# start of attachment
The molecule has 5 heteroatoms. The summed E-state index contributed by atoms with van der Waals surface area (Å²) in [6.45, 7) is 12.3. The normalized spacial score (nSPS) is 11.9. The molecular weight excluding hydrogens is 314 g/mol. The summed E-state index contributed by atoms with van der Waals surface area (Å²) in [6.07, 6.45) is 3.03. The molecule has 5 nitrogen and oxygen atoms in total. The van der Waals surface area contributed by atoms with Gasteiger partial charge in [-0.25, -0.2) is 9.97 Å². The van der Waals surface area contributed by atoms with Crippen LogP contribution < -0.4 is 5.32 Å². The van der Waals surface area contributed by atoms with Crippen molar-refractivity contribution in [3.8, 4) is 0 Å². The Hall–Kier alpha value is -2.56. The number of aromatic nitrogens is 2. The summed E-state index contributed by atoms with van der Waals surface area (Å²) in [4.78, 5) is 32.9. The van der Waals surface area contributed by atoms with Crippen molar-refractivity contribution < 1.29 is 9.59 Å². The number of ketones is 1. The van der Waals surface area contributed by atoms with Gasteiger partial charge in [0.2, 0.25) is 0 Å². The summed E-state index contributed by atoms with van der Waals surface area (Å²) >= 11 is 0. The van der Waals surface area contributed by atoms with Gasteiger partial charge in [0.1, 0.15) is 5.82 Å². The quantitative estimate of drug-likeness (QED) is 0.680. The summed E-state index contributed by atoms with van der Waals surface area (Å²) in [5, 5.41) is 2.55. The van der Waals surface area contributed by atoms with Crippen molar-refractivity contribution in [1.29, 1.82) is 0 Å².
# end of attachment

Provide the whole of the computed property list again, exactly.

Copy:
The molecule has 5 heteroatoms. The summed E-state index contributed by atoms with van der Waals surface area (Å²) in [6.45, 7) is 12.3. The normalized spacial score (nSPS) is 11.9. The molecular weight excluding hydrogens is 314 g/mol. The summed E-state index contributed by atoms with van der Waals surface area (Å²) in [6.07, 6.45) is 3.03. The molecule has 5 nitrogen and oxygen atoms in total. The van der Waals surface area contributed by atoms with Gasteiger partial charge in [-0.25, -0.2) is 9.97 Å². The van der Waals surface area contributed by atoms with Crippen LogP contribution < -0.4 is 5.32 Å². The van der Waals surface area contributed by atoms with Crippen molar-refractivity contribution in [3.8, 4) is 0 Å². The Hall–Kier alpha value is -2.56. The number of aromatic nitrogens is 2. The summed E-state index contributed by atoms with van der Waals surface area (Å²) in [4.78, 5) is 32.9. The van der Waals surface area contributed by atoms with Crippen molar-refractivity contribution < 1.29 is 9.59 Å². The number of ketones is 1. The van der Waals surface area contributed by atoms with Gasteiger partial charge in [0.2, 0.25) is 0 Å². The summed E-state index contributed by atoms with van der Waals surface area (Å²) >= 11 is 0. The van der Waals surface area contributed by atoms with Gasteiger partial charge in [0.1, 0.15) is 5.82 Å². The quantitative estimate of drug-likeness (QED) is 0.680. The summed E-state index contributed by atoms with van der Waals surface area (Å²) in [5, 5.41) is 2.55. The van der Waals surface area contributed by atoms with Crippen molar-refractivity contribution in [1.29, 1.82) is 0 Å².